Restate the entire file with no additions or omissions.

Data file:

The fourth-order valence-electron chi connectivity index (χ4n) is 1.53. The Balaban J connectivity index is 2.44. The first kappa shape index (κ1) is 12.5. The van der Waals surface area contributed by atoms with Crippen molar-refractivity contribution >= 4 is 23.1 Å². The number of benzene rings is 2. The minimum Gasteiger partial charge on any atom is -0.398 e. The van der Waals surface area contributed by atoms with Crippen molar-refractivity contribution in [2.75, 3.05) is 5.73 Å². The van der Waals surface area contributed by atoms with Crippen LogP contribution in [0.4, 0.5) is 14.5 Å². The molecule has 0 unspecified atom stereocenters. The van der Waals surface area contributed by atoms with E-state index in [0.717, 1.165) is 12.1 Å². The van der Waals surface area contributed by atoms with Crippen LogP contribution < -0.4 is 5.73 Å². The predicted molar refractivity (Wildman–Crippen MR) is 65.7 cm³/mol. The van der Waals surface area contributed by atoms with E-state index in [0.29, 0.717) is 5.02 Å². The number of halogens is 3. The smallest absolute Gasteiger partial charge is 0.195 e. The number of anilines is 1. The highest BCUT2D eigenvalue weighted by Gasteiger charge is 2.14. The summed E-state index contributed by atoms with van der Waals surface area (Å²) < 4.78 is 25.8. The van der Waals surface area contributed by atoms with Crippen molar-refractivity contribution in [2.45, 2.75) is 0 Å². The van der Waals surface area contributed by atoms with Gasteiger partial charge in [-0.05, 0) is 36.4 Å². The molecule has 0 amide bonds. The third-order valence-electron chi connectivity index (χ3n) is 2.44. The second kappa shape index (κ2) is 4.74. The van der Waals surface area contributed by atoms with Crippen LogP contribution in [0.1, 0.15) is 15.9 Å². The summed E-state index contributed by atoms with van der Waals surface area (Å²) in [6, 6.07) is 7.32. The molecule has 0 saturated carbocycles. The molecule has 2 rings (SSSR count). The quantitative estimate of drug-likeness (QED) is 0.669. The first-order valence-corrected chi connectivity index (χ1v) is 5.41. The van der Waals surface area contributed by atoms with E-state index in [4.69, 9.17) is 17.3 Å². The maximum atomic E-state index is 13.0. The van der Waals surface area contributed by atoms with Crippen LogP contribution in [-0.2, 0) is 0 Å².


The fourth-order valence-electron chi connectivity index (χ4n) is 1.53. The Balaban J connectivity index is 2.44. The first kappa shape index (κ1) is 12.5. The van der Waals surface area contributed by atoms with Crippen molar-refractivity contribution >= 4 is 23.1 Å². The number of benzene rings is 2. The minimum Gasteiger partial charge on any atom is -0.398 e. The van der Waals surface area contributed by atoms with Crippen molar-refractivity contribution in [2.75, 3.05) is 5.73 Å². The van der Waals surface area contributed by atoms with Crippen LogP contribution in [0.4, 0.5) is 14.5 Å². The molecule has 0 unspecified atom stereocenters. The van der Waals surface area contributed by atoms with E-state index in [0.717, 1.165) is 12.1 Å². The van der Waals surface area contributed by atoms with Crippen LogP contribution < -0.4 is 5.73 Å². The predicted molar refractivity (Wildman–Crippen MR) is 65.7 cm³/mol. The van der Waals surface area contributed by atoms with E-state index in [0.29, 0.717) is 5.02 Å². The number of halogens is 3. The smallest absolute Gasteiger partial charge is 0.195 e. The number of anilines is 1. The highest BCUT2D eigenvalue weighted by Gasteiger charge is 2.14. The summed E-state index contributed by atoms with van der Waals surface area (Å²) < 4.78 is 25.8. The van der Waals surface area contributed by atoms with Crippen molar-refractivity contribution in [2.45, 2.75) is 0 Å². The van der Waals surface area contributed by atoms with Gasteiger partial charge in [-0.05, 0) is 36.4 Å². The molecule has 0 amide bonds. The third-order valence-electron chi connectivity index (χ3n) is 2.44. The second kappa shape index (κ2) is 4.74. The van der Waals surface area contributed by atoms with Crippen LogP contribution in [0.1, 0.15) is 15.9 Å². The summed E-state index contributed by atoms with van der Waals surface area (Å²) in [6, 6.07) is 7.32. The molecule has 0 saturated carbocycles. The molecule has 2 rings (SSSR count). The quantitative estimate of drug-likeness (QED) is 0.669. The first-order valence-corrected chi connectivity index (χ1v) is 5.41. The van der Waals surface area contributed by atoms with E-state index in [4.69, 9.17) is 17.3 Å². The maximum atomic E-state index is 13.0. The van der Waals surface area contributed by atoms with Crippen LogP contribution in [-0.2, 0) is 0 Å².